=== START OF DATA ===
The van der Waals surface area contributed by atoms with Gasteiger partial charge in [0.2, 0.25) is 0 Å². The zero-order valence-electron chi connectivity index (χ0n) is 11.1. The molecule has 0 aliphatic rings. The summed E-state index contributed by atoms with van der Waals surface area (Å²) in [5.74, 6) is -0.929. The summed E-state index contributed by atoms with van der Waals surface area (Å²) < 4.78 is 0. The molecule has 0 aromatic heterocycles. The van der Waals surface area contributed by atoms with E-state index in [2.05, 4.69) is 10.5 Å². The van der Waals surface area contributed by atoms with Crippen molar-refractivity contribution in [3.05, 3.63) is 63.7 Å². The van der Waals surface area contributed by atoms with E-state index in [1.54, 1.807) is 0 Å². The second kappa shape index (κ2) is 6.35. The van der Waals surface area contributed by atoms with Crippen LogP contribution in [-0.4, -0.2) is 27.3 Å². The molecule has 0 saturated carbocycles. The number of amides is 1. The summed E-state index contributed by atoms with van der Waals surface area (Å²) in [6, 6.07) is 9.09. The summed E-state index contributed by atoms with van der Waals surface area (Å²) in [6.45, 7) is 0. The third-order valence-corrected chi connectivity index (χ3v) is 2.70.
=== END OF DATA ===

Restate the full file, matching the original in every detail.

The van der Waals surface area contributed by atoms with Gasteiger partial charge in [0.2, 0.25) is 0 Å². The zero-order valence-electron chi connectivity index (χ0n) is 11.1. The molecule has 0 aliphatic rings. The summed E-state index contributed by atoms with van der Waals surface area (Å²) in [5.74, 6) is -0.929. The summed E-state index contributed by atoms with van der Waals surface area (Å²) < 4.78 is 0. The molecule has 0 aromatic heterocycles. The van der Waals surface area contributed by atoms with E-state index in [2.05, 4.69) is 10.5 Å². The van der Waals surface area contributed by atoms with Crippen molar-refractivity contribution in [3.05, 3.63) is 63.7 Å². The van der Waals surface area contributed by atoms with E-state index in [1.54, 1.807) is 0 Å². The second kappa shape index (κ2) is 6.35. The van der Waals surface area contributed by atoms with Crippen LogP contribution in [-0.4, -0.2) is 27.3 Å². The molecule has 0 saturated carbocycles. The number of amides is 1. The summed E-state index contributed by atoms with van der Waals surface area (Å²) in [6, 6.07) is 9.09. The summed E-state index contributed by atoms with van der Waals surface area (Å²) in [6.45, 7) is 0. The third-order valence-corrected chi connectivity index (χ3v) is 2.70.